Laminin as a Key Extracellular Matrix for Proliferation, Differentiation, and Maturation of Porcine Muscle Stem Cell Cultivation

Minsu Kim1, Hyun Young Jung1, Beomjun Kim1, Cheorun Jo1,2,*
Author Information & Copyright
1Department of Agricultural Biotechnology, Center for Food and Bioconvergence, and Research Institute of Agriculture and Life Sciences, Seoul National University, Seoul 08826, Korea
2Institute of Green Bio Science and Technology, Seoul National University, Pyeong Chang 25354, Korea
*Corresponding Author: Cheorun Jo. E-mail:

© Copyright 2024 Korean Society for Food Science of Animal Resources. This is an Open-Access article distributed under the terms of the Creative Commons Attribution Non-Commercial License ( which permits unrestricted non-commercial use, distribution, and reproduction in any medium, provided the original work is properly cited.

Received: Mar 07, 2024 ; Revised: Mar 20, 2024 ; Accepted: Mar 20, 2024

Published Online: Mar 25, 2024


Extracellular matrix (ECM) proteins play a crucial role in culture muscle stem cells (MuSCs). However, there is a lack of extensive research on how each of these proteins influences the proliferation and differentiation of MuSCs from livestock animals. Therefore, we investigated the effects of various ECM coatings—collagen, fibronectin, gelatin, and laminin—on the proliferation, differentiation, and maturation of porcine MuSCs. Porcine MuSCs, isolated from 14-day-old Berkshire piglets, were cultured on ECM-coated plates, undergoing three days of proliferation followed by three days of differentiation. MuSCs on laminin showed higher proliferation rate than others (p < 0.05). There was no significant difference in the mRNA expression levels of PAX7, MYF5, and MYOD among MuSCs on laminin, collagen, and fibronectin (p > 0.05). During the differentiation period, MuSCs cultured on laminin exhibited a significantly higher differentiation rate, resulting in thicker myotubes compared to those on other ECMs (p < 0.05). Also, MuSCs on laminin showed higher expression of mRNA related with maturated muscle fiber such as MYH1 and MYH4 corresponding to muscle fiber type IIx and IIb, respectively, compared with MuSCs on other ECM coatings (p < 0.05). In summary, our comparison of ECMs revealed that laminin significantly enhances MuSC proliferation and differentiation, outperforming other ECMs. Specifically, muscle fibers cultured on laminin exhibited a more mature phenotype. These findings underscore laminin's potential to advance in vitro muscle research and cultured meat production, highlighting its role in supporting rapid cell proliferation, higher differentiation rates, and the development of mature muscle fibers.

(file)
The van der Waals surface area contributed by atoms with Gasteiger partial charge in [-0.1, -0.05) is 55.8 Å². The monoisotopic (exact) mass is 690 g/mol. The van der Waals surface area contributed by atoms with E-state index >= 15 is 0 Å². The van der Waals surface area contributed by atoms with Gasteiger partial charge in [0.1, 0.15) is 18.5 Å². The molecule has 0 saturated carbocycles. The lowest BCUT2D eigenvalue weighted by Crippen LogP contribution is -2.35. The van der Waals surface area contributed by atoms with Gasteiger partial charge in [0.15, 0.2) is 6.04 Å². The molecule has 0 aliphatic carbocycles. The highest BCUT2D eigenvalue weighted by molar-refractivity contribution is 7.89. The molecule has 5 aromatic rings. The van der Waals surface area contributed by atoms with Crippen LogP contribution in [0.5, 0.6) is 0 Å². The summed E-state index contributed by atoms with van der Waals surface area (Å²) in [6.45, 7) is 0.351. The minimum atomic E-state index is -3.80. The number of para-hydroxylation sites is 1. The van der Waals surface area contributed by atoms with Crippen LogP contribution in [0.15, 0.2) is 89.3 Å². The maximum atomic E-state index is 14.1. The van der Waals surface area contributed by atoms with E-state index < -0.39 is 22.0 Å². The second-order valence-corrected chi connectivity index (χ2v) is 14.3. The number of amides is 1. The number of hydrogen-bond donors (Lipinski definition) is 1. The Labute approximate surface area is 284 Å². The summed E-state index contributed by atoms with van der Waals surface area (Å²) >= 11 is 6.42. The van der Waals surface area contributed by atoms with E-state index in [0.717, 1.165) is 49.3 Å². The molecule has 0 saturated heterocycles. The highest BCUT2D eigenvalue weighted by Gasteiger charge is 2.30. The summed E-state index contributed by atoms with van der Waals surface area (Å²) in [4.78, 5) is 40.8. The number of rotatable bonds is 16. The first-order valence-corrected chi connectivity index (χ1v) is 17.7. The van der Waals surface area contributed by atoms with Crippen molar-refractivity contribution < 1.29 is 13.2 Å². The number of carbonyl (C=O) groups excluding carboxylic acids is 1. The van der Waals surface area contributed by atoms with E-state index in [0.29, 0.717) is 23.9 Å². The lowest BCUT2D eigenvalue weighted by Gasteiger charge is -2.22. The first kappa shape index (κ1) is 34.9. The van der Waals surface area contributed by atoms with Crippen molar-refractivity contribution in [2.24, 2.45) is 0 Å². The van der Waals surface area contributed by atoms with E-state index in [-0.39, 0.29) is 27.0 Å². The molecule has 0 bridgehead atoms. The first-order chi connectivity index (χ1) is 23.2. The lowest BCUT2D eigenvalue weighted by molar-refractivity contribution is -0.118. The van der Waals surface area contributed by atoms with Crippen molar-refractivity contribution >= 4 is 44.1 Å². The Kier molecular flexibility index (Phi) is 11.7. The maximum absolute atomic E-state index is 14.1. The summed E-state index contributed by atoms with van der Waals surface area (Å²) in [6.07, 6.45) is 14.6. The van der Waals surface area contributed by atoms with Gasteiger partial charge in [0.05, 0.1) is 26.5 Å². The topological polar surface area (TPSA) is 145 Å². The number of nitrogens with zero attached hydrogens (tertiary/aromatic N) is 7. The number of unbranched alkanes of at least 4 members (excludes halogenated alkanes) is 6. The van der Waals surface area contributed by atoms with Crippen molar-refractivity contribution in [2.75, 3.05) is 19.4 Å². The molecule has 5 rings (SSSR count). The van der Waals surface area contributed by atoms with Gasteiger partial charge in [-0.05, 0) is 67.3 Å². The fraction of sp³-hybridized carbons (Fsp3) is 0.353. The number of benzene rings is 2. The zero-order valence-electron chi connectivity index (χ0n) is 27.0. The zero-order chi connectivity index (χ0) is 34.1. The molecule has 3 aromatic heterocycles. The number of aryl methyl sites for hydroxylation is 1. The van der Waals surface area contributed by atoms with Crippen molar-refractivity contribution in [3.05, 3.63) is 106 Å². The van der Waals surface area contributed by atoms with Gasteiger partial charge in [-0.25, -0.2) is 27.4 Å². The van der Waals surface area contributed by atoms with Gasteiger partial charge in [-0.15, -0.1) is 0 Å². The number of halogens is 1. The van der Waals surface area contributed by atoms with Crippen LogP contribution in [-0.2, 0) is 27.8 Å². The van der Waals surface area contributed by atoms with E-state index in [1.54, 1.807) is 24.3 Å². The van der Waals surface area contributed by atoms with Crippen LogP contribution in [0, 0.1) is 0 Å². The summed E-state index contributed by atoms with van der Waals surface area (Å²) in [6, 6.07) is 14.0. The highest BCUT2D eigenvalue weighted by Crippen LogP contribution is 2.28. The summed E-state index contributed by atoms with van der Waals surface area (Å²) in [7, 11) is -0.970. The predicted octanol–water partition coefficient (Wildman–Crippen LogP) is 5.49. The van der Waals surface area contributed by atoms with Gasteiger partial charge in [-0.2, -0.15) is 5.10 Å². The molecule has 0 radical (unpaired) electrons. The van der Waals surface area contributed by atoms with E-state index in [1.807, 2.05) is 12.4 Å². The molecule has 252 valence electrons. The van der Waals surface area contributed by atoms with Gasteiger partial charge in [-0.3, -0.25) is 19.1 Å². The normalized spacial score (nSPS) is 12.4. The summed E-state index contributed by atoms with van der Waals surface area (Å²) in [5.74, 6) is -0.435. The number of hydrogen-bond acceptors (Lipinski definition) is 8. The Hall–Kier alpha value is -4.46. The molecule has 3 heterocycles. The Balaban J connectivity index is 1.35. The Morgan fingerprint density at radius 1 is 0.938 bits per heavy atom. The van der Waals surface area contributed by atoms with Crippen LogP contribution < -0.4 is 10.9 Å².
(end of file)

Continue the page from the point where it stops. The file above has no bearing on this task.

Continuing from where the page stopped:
Keywords: extracellular matrix; porcine muscle stem cells; laminin; proliferation; differentiation